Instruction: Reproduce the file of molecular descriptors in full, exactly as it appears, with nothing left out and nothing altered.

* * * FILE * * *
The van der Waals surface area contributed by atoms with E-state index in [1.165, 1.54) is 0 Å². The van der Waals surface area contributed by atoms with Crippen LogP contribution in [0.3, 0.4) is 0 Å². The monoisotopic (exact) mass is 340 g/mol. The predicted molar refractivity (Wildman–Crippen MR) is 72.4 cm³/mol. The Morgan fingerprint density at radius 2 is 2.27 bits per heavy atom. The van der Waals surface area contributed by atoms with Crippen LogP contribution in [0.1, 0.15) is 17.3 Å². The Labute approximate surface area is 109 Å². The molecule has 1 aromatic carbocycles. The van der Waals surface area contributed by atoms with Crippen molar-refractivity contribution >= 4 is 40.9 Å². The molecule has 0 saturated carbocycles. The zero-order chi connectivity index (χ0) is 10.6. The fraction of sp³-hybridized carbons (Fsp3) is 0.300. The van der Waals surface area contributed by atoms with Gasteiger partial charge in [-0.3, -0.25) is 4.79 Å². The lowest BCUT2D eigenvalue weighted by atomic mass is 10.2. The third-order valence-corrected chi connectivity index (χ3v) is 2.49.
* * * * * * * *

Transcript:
The van der Waals surface area contributed by atoms with E-state index in [1.165, 1.54) is 0 Å². The van der Waals surface area contributed by atoms with Crippen LogP contribution in [0.3, 0.4) is 0 Å². The monoisotopic (exact) mass is 340 g/mol. The predicted molar refractivity (Wildman–Crippen MR) is 72.4 cm³/mol. The Morgan fingerprint density at radius 2 is 2.27 bits per heavy atom. The van der Waals surface area contributed by atoms with Crippen LogP contribution in [0.1, 0.15) is 17.3 Å². The Labute approximate surface area is 109 Å². The molecule has 1 aromatic carbocycles. The van der Waals surface area contributed by atoms with Crippen molar-refractivity contribution >= 4 is 40.9 Å². The molecule has 0 saturated carbocycles. The zero-order chi connectivity index (χ0) is 10.6. The fraction of sp³-hybridized carbons (Fsp3) is 0.300. The van der Waals surface area contributed by atoms with Gasteiger partial charge in [-0.3, -0.25) is 4.79 Å². The lowest BCUT2D eigenvalue weighted by atomic mass is 10.2. The third-order valence-corrected chi connectivity index (χ3v) is 2.49.